Like about everything else these days.
In this post I want to explore what to me is the oddest and hardest part to grasp of the constitution trinitarianism. When I first read their paper, I thought they thought God was a stuff – that is, that the term “God” referred to a certain thing, that immaterial stuff they call “the divine essence”. That was wrong on two counts. For as we’ve seen, “the divine essence” isn’t supposed to be a thing (although they think it wouldn’t be a catastrophe if they admitted it was a thing – see their footnote 10). Hence, it can’t be a thing which is identical to God. Second, they don’t think that “God”, say, when used in a Psalm, refers to that stuff. So, what do they think it refers to? It depends. They hold that it’s a systematically ambiguous term. Why is that?
They say it because the logic of their position forces them to. Consider our old pals Lumpy and Ned. Suppose you point at that old garden gnome and say, “That eyesore was made in China.” We look at the bottom of the gnome, and sure enough, we see “Made in China.” Is what we said true or false? It depends! They hold that the term “That eyesore” is ambiguous. (Forget for a moment that we assume that there are statue, but not clay lump factories; suppose there are clay lump factories, and that they’re darned proud of their work, and frequently stamp the lumps with the name of their country, and that these stamps sometimes survive the lump’s being made into a statue.) Yes, there’s (numerically) one material object there, but there are two non-identical hylomorphic compounds, Ned and Lumpy. Maybe Ned was made in China, but Lumpy was pulled out of the ground in Bombay, India. So we can understand what you’re saying, and whether it’s true or false, only if there’s something about the context of the conversation which disambiguates the term “That eyesore”. (For their compressed consideration of this point, see their p. 66.) Maybe you were discussing the world clay industry. Or maybe you were comparing the origins of various lawn statues you own. Here, the statement would be false, and true, respectively. But if we just walked up and pointed, saying “That eyesore was made in China”, that statement would be too ambiguous to be understood.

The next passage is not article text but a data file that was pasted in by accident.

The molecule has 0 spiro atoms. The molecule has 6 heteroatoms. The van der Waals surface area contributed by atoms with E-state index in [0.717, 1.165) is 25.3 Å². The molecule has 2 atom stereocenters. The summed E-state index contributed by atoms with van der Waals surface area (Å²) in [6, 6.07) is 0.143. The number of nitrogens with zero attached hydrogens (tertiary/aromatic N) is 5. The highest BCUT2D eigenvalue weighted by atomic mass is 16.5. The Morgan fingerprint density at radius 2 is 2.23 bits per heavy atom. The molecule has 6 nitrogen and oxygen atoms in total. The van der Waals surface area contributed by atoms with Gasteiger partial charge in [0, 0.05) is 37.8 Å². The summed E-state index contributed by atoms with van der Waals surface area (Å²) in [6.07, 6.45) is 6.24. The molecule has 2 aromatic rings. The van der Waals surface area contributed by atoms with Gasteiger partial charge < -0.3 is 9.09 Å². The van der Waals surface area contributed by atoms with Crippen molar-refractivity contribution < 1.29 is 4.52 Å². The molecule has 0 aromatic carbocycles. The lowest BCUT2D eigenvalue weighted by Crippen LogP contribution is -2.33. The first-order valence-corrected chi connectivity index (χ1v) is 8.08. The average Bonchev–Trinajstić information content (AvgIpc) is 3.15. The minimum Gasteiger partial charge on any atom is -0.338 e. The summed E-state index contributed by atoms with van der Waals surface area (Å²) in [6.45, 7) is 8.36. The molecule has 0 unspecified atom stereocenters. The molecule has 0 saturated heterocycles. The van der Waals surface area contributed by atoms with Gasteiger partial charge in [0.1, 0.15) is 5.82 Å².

Now switch to the Trinity. The term “God”, or “the one God” may according to Brower and Rea refer to any of three non-identical hylomorphic compounds, the three divine persons. If it used in a context insufficient to disambiguate the term, then an ambiguous sentence results, one which doesn’t clearly communicate any one thought. In the New Testament, this doesn’t seem to be a problem, at least in most instances, e.g. “God loved the world so much that he sent his only Son…” or “Greetings in the name of God, [that is,] the Father, and his Son”. Nearly always in the New Testament, it’s clear from either the immediate context or from the way the particular author uses terms, that by “God”, the Father of Jesus is meant. And in a few places, “God” refers to the Son of God. Great, now switch to the Old Testament. “Moses was a friend of God.” Of whom? “David was a man after God’s own heart.” Whose? There’s no way to say! Looks like an incompetent use of language. In an era where it is totally unknown that there are three divine persons constituted by one immaterial stuff, it seems that nothing about the context could ever serve to disambiguate the reference.